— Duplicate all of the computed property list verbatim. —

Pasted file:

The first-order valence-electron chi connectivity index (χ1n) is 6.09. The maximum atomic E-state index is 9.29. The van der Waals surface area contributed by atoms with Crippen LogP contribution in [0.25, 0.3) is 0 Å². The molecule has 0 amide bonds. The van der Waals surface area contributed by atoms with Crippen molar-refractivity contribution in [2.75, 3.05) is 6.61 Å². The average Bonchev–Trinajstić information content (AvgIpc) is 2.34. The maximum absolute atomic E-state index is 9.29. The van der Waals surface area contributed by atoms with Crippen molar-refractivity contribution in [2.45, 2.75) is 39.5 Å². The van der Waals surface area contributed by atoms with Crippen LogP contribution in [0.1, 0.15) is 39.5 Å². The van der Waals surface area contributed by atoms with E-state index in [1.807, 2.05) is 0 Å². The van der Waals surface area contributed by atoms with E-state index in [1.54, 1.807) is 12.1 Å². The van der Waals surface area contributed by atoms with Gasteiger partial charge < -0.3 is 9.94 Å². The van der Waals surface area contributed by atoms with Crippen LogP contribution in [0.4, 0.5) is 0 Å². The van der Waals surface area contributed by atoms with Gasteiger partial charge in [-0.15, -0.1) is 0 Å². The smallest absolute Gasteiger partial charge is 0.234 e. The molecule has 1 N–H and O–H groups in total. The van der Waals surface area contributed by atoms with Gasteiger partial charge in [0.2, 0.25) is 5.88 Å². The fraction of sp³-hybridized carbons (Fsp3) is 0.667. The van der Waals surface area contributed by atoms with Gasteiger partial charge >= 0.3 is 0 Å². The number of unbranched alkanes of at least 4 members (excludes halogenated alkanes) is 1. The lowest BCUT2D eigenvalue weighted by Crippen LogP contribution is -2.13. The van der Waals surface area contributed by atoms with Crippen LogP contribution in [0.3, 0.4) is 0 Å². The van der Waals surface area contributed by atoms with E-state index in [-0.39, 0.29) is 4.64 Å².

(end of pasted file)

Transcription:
The first-order valence-electron chi connectivity index (χ1n) is 6.09. The maximum atomic E-state index is 9.29. The van der Waals surface area contributed by atoms with Crippen LogP contribution in [0.25, 0.3) is 0 Å². The molecule has 0 amide bonds. The van der Waals surface area contributed by atoms with Crippen molar-refractivity contribution in [2.75, 3.05) is 6.61 Å². The average Bonchev–Trinajstić information content (AvgIpc) is 2.34. The maximum absolute atomic E-state index is 9.29. The van der Waals surface area contributed by atoms with Crippen molar-refractivity contribution in [2.45, 2.75) is 39.5 Å². The van der Waals surface area contributed by atoms with Crippen LogP contribution in [0.1, 0.15) is 39.5 Å². The van der Waals surface area contributed by atoms with E-state index in [1.807, 2.05) is 0 Å². The van der Waals surface area contributed by atoms with E-state index in [1.54, 1.807) is 12.1 Å². The van der Waals surface area contributed by atoms with Gasteiger partial charge < -0.3 is 9.94 Å². The van der Waals surface area contributed by atoms with Crippen LogP contribution in [0.4, 0.5) is 0 Å². The van der Waals surface area contributed by atoms with Gasteiger partial charge in [-0.15, -0.1) is 0 Å². The smallest absolute Gasteiger partial charge is 0.234 e. The molecule has 1 N–H and O–H groups in total. The van der Waals surface area contributed by atoms with Gasteiger partial charge in [0.2, 0.25) is 5.88 Å². The fraction of sp³-hybridized carbons (Fsp3) is 0.667. The van der Waals surface area contributed by atoms with Gasteiger partial charge >= 0.3 is 0 Å². The number of unbranched alkanes of at least 4 members (excludes halogenated alkanes) is 1. The lowest BCUT2D eigenvalue weighted by Crippen LogP contribution is -2.13. The van der Waals surface area contributed by atoms with Crippen LogP contribution in [0.3, 0.4) is 0 Å². The van der Waals surface area contributed by atoms with E-state index in [-0.39, 0.29) is 4.64 Å².